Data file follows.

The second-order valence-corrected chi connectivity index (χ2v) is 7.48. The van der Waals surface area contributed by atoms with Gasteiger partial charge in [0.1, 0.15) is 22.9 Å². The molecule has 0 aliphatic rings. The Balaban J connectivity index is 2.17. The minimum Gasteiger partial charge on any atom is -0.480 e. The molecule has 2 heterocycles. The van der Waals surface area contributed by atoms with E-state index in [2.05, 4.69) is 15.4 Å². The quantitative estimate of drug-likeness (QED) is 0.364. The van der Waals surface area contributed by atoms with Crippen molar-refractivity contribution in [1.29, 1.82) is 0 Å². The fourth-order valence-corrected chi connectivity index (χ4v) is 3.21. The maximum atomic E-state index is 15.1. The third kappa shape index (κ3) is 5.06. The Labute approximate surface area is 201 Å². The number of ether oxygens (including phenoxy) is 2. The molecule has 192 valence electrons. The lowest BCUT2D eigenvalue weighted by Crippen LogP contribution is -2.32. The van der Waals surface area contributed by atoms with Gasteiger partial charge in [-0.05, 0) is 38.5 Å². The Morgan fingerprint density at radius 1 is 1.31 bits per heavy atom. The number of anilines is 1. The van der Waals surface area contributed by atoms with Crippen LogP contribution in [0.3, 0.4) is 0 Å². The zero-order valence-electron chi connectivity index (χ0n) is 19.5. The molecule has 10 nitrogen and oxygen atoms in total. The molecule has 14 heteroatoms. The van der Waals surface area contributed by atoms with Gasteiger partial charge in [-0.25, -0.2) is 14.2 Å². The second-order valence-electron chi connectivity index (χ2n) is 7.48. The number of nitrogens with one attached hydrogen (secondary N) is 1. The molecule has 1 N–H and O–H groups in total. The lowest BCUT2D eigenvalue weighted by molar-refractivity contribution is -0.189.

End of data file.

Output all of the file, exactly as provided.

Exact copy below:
The second-order valence-corrected chi connectivity index (χ2v) is 7.48. The van der Waals surface area contributed by atoms with Gasteiger partial charge in [0.1, 0.15) is 22.9 Å². The molecule has 0 aliphatic rings. The Balaban J connectivity index is 2.17. The minimum Gasteiger partial charge on any atom is -0.480 e. The molecule has 2 heterocycles. The van der Waals surface area contributed by atoms with E-state index in [2.05, 4.69) is 15.4 Å². The quantitative estimate of drug-likeness (QED) is 0.364. The van der Waals surface area contributed by atoms with Crippen molar-refractivity contribution in [1.29, 1.82) is 0 Å². The fourth-order valence-corrected chi connectivity index (χ4v) is 3.21. The maximum atomic E-state index is 15.1. The third kappa shape index (κ3) is 5.06. The Labute approximate surface area is 201 Å². The number of ether oxygens (including phenoxy) is 2. The molecule has 192 valence electrons. The lowest BCUT2D eigenvalue weighted by Crippen LogP contribution is -2.32. The van der Waals surface area contributed by atoms with Gasteiger partial charge in [-0.05, 0) is 38.5 Å². The Morgan fingerprint density at radius 1 is 1.31 bits per heavy atom. The number of anilines is 1. The van der Waals surface area contributed by atoms with Crippen LogP contribution in [0.3, 0.4) is 0 Å². The zero-order valence-electron chi connectivity index (χ0n) is 19.5. The molecule has 10 nitrogen and oxygen atoms in total. The molecule has 14 heteroatoms. The van der Waals surface area contributed by atoms with Gasteiger partial charge in [-0.25, -0.2) is 14.2 Å². The second-order valence-electron chi connectivity index (χ2n) is 7.48. The number of nitrogens with one attached hydrogen (secondary N) is 1. The molecule has 1 N–H and O–H groups in total. The lowest BCUT2D eigenvalue weighted by molar-refractivity contribution is -0.189.